Like other German directors, Pabst drifted to the cinema through acting and scripting. His first film, Der Schatz, dealt with a search for hidden treasure and the passions it aroused. Expressionist in feeling and design, it echoed the current trend in German films, but in Die freudlose Gasse he brought clinical observation to the tragedy of his hungry postwar Europe. For Pabst the cinema and life grew closer together. In directing the young Greta Garbo and the more experienced Asta Nielsen, Pabst was beginning his gallery of portraits of women, to whom he would add Brigitte Helm, Louise Brooks, and Henny Porten.
Geheimnisse einer Seele carried Pabst's interest in the subconscious further, dealing with a Freudian subject of the dream and using all the potential virtues of the camera to illuminate the problems of his central character, played by Werner Krauss. Die Liebe der Jeanne Ney, based on a melodramatic story by Ilya Ehrenburg, reflected the upheavals and revolutionary ideas of the day. It also incorporated a love story that ranged from the Crimea to Paris. Through his sensitive awareness of character and environment Pabst raised the film to great heights of cinema. His individual style of linking image to create a smoothly flowing pattern induced a rhythm which carried the spectator into the very heart of the matter.
Two Pabst films have a special significance. Die Büchse der Pandora and Das Tagebuch einer Verlorenen featured the American actress Louise Brooks, in whom Pabst found an ideal interpreter for his analysis of feminine sensuality.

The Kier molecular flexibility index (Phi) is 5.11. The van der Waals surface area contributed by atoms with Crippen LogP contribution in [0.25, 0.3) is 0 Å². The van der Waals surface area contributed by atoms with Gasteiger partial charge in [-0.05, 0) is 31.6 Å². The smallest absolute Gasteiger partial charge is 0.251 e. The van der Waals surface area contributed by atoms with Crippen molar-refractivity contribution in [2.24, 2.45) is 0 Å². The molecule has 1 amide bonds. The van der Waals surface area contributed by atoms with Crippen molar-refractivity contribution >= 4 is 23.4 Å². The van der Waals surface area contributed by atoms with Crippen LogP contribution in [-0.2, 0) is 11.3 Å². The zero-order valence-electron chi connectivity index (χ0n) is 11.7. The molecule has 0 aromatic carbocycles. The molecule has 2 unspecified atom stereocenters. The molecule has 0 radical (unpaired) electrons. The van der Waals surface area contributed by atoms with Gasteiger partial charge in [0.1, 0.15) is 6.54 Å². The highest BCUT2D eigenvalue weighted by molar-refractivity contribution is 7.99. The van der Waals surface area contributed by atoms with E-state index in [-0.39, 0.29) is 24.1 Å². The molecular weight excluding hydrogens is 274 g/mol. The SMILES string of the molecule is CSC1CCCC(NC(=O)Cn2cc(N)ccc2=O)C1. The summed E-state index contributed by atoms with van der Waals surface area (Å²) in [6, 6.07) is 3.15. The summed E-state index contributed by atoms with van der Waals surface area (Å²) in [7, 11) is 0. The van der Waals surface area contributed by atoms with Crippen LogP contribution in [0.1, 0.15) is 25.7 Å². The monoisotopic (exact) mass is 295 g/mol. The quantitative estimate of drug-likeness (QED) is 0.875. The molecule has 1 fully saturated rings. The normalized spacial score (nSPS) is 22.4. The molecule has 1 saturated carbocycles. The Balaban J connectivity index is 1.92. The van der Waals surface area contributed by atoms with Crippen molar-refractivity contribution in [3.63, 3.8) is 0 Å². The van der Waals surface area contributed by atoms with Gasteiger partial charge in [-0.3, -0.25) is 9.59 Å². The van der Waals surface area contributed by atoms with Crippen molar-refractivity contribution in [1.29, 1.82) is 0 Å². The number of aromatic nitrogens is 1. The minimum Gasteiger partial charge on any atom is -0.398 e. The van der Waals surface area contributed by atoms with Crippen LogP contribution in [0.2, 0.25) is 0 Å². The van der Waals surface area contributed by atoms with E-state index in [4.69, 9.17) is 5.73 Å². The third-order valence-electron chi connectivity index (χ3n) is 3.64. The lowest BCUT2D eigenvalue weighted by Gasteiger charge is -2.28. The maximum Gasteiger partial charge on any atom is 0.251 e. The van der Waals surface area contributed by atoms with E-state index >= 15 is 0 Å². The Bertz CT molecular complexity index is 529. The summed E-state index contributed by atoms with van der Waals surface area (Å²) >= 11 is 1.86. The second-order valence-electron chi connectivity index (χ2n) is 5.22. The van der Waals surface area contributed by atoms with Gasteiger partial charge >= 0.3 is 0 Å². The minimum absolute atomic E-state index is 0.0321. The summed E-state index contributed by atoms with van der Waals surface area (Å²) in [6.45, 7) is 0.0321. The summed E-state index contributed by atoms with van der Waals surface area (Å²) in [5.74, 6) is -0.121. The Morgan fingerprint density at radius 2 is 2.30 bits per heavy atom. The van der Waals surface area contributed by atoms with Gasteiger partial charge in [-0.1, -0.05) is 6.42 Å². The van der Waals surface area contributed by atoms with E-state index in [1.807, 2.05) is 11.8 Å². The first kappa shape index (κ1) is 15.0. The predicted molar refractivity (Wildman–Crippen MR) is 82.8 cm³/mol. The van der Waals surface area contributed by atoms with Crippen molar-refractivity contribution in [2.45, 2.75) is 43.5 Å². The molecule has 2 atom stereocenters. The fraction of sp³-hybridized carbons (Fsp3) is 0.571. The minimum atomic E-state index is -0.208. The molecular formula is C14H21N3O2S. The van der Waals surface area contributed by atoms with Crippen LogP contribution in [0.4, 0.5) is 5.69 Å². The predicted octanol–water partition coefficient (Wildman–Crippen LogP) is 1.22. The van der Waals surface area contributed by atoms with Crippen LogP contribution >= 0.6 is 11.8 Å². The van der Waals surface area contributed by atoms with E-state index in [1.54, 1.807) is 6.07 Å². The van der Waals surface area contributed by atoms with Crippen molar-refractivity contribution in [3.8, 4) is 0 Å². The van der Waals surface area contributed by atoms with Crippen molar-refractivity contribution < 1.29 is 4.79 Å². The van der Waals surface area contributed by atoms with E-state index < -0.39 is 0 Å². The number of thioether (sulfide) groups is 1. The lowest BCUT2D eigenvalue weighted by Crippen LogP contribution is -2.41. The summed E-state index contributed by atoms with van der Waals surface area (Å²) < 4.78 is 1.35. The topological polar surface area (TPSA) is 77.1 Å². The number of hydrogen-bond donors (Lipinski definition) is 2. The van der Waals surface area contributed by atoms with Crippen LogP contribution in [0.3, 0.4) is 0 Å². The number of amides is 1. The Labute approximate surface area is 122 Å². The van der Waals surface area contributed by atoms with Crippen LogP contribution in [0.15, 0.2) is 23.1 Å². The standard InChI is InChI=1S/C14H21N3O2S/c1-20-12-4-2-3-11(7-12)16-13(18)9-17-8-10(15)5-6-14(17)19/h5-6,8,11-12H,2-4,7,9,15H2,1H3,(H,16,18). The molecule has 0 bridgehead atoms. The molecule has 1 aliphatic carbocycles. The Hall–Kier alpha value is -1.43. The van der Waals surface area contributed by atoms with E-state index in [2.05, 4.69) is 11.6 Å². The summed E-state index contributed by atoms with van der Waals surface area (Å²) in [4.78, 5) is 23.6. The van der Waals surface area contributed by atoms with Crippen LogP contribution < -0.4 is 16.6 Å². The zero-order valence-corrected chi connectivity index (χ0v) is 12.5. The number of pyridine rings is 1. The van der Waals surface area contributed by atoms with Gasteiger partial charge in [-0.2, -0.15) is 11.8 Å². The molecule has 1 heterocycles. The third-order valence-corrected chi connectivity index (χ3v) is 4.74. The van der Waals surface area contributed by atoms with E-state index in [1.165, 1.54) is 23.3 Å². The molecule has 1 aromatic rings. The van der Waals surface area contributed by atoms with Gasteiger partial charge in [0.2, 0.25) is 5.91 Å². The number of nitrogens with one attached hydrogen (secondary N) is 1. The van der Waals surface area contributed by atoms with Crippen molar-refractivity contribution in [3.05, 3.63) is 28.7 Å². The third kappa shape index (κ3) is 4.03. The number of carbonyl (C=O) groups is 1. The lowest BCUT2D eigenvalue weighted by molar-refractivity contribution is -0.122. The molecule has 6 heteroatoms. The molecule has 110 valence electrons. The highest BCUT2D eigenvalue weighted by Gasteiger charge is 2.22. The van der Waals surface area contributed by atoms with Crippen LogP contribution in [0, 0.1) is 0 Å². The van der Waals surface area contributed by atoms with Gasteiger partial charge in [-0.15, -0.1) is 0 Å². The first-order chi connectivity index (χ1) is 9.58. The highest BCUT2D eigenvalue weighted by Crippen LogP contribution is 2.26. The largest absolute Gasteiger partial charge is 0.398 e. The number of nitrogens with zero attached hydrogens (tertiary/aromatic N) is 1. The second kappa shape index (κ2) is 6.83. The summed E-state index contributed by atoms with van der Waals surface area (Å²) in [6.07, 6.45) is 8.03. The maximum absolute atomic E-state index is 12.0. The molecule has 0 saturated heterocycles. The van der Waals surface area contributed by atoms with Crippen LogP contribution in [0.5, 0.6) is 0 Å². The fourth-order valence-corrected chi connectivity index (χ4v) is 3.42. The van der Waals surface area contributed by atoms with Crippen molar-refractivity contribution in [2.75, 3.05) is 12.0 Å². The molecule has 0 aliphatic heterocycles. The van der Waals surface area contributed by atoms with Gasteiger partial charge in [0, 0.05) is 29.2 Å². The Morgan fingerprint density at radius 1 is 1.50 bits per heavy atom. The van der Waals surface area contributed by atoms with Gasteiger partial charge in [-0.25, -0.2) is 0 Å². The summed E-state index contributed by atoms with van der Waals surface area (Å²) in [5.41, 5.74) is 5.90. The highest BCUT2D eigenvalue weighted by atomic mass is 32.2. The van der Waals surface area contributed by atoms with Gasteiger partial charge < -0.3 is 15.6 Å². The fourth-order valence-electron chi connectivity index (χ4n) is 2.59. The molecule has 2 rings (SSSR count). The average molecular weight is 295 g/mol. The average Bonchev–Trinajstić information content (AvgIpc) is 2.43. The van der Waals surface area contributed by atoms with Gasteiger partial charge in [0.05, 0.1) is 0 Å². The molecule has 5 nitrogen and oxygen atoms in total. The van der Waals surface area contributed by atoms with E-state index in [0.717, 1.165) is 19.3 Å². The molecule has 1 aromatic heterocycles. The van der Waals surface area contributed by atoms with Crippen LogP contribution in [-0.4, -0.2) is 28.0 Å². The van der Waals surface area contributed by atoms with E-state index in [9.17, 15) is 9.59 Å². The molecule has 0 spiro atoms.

Between the high spots of Pabst's career there were such films as Grafin Donelli, which brought more credit to its star, Henny Porten, than to Pabst. Man spielt nicht mit der Liebe featured Krauss and Lily Damita in a youth and age romance. Abwege, a more congenial picture that took as its subject a sexually frustrated woman, gave Pabst the opportunity to direct the beautiful and intelligent Brigitte Helm. His collaboration with Dr. Arnold Fanck on Die weisse Hölle vom Pitz-Palu resulted in the best of the mountain films, aided by Leni Riefenstahl and a team of virtuoso cameramen, Angst, Schneeberger, and Allgeier.
The coming of sound was a challenge met by Pabst. Not only did he enlarge the scope of filmmaking techniques, but he extended the range of his social commitments in his choice of subject matter. Hans Casparius, his distinguished stills cameraman and friend, has stressed the wonderful teamwork involved in a Pabst film. There were no divisions of labor; all were totally involved. Westfront 1918, Die Dreigroschenoper, and Kameradschaft were made in this manner when Pabst began to make sound films. Vajda the writer, cameraman Fritz Arno Wagner (who had filmed Jeanne Ney) and Ernö Metzner, another old colleague, worked out the mise-en-scène with Pabst, assuring the smooth, fluid process of cinema. With Pabst the cinema was still a wonder of movement and penetrating observation. The technical devices used to ensure this have been described by the designer Metzner.